Transition Whatcom

Rob Hopkins summarizes the EDAP essence in the Transition Handbook.
“If your mental picture of the final EDAP is community planning documents you have seen before, think again. Your EDAP should feel more like a holiday brochure, presenting a localized, low-energy world in such an enticing way that anyone reading it will feel their life utterly bereft if they don’t dedicate the rest of their lives towards its realization.”

A recent article by Pat Murphy on the EDAP Process:

Also, the City of Bellingham's Final Report of their Energy Task Force has a lot of relevant information and is a must read.

Forest Row's Transition Plan (EDAP) -

Kinsale's EDAP -

Totnes's EDAP -

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Here's more links I just got from Transition US:


Pattern page:


TN 2010 Conference EDAP workshop recording:


Rob's blog on EDAP's for Cities:


Note the "How Did They Do It" section of the following:

Canadian Transition Trainer, Michelle Colussi's review of the Totnes EDAP :



This is not an official Transition project, but it has most of the same elements and is a really professional product.  It looks like it is targeted at influencing electeds, the possibility of which is up for discussion at our next meeting I believe.

The question of Emergency Preparedness Training came up in yesterday's TW General meeting and I promised to provide the link to that website, so I am putting it here as the most logical place.  Hope everyone can find it!


Here are Adam's hotlinks that I didn't find in my junk mailbox in time to include in the minutes:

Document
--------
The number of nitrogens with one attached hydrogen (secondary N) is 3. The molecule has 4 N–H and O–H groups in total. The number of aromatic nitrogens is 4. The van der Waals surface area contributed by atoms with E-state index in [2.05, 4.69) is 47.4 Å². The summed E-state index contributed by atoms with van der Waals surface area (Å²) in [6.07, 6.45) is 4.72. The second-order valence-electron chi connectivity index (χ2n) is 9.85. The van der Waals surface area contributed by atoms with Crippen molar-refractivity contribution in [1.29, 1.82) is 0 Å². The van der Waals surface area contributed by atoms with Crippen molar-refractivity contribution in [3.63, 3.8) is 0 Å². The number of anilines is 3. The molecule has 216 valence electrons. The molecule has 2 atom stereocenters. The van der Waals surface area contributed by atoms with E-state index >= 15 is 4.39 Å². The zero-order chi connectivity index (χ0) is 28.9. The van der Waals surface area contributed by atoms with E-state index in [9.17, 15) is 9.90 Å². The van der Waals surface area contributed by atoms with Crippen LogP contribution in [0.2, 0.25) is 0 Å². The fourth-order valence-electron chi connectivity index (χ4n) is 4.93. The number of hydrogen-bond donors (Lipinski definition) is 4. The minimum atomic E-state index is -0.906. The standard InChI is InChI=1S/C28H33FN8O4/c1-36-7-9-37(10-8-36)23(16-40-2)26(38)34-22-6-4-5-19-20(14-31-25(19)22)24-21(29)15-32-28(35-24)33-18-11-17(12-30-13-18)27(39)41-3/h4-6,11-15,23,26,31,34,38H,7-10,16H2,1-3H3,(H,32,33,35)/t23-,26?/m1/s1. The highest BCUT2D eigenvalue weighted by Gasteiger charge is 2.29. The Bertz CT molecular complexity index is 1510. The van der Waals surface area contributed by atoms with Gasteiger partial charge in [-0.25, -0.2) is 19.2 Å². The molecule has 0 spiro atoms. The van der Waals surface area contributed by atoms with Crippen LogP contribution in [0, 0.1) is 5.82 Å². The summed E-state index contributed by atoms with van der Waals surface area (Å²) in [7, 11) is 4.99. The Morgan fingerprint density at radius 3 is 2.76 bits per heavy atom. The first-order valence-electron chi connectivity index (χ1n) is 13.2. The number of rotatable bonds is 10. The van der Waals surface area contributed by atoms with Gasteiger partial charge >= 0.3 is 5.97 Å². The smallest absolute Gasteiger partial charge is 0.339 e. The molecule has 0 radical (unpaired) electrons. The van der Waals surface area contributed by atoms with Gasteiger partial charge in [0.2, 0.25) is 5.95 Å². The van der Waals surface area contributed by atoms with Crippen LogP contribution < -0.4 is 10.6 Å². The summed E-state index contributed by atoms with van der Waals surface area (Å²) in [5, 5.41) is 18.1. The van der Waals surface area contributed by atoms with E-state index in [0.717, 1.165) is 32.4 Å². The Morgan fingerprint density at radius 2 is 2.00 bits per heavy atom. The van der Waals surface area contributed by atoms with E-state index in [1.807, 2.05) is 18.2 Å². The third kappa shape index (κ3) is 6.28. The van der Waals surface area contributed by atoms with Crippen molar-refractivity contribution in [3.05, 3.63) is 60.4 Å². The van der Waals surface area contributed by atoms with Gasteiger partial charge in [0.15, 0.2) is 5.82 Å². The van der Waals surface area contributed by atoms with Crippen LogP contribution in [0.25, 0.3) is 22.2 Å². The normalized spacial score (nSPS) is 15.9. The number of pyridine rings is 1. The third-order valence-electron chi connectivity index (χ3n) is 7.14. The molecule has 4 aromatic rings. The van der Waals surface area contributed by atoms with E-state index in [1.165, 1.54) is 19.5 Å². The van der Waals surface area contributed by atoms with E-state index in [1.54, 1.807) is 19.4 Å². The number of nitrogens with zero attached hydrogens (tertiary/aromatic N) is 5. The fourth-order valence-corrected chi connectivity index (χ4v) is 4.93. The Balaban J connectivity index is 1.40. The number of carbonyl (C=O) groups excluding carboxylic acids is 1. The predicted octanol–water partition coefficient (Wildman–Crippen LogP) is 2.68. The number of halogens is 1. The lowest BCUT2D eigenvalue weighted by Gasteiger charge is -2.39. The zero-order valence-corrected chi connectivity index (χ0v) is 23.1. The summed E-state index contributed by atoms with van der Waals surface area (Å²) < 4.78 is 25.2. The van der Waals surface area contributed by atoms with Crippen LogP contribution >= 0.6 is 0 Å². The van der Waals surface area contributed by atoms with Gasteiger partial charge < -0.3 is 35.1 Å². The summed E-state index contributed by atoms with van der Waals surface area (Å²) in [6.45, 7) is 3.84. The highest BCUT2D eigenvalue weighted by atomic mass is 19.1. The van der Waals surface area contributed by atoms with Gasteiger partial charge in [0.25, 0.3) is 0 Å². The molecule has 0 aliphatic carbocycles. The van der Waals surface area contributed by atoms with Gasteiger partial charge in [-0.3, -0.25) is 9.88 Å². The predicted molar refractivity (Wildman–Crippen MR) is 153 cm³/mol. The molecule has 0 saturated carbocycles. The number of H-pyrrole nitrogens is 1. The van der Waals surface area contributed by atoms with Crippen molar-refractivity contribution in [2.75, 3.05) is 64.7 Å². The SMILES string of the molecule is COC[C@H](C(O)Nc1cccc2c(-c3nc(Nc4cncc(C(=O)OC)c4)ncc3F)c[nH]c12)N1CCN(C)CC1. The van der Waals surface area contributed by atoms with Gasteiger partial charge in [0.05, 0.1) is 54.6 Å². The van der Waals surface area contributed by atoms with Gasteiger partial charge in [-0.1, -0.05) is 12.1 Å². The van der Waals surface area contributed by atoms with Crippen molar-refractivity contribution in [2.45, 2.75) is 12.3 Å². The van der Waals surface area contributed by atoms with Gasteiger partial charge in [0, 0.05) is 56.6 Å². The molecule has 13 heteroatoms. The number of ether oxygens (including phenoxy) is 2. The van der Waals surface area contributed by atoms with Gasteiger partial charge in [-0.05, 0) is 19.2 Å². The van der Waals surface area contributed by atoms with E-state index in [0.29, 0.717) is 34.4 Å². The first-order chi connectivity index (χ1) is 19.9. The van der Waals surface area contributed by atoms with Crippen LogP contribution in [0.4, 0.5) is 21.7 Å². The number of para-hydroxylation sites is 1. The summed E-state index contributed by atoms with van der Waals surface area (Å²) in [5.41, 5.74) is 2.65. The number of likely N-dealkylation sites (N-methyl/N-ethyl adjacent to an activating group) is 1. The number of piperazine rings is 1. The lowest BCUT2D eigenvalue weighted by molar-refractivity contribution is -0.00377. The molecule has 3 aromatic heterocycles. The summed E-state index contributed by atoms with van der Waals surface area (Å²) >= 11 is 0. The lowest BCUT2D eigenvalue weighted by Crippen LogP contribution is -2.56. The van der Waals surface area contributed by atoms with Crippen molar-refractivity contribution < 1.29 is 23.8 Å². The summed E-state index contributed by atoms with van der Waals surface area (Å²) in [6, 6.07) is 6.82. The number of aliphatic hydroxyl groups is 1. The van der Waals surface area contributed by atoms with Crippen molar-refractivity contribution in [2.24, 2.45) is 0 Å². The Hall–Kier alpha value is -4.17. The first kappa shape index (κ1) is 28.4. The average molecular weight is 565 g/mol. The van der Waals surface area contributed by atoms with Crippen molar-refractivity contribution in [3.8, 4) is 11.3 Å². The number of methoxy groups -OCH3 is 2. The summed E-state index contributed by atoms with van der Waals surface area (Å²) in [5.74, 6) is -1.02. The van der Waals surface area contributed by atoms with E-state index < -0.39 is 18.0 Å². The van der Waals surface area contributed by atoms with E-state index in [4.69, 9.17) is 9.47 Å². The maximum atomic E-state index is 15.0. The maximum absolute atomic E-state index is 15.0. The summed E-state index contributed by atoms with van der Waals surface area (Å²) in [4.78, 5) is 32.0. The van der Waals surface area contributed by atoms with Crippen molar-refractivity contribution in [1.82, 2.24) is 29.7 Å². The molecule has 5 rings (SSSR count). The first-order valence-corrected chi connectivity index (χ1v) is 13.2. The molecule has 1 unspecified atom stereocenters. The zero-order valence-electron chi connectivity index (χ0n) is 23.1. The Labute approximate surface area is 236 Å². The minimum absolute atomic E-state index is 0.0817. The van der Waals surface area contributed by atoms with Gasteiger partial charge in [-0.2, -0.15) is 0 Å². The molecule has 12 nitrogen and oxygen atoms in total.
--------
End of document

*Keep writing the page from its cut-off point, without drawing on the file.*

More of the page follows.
Common Security Clubs:

Peak Moment TV:

Post Carbon Institute:

Energy Bulletin:

Chris Martenson (The Crash Course: free online video in upper left
corner of the home page):

Thanks, Adam!

Here, thanks to David MacLeod, are a couple of other useful references for our research:


Oakland and Cleveland have both now got Energy and Climate Action Plans (ECAP).  Looking briefly at the Oakland plan, I see some good things.


Eugene's plan is here:

I just came across a short list I made some time ago regarding the most important books to prepare for the EDAP (ARC) process:


1) The Transition Handbook by Rob Hopkins (obvious choice)


2) the Transition Timeline by Shaun Chamberlin

The Transition Timeline lightens the fear of our uncertain future, providing a map of what we are facing and the different pathways available to us.


3) Permaculture: Principles and Pathways Beyond Sustainability by David Holmgren

Rob Hopkins says he's learned more about how to respond to peak oil from this book than any other.  This is a crucial conceptual framework for an ARC/EDAP in my opinion (the reason I was inspired to organize a class on this for the folk school).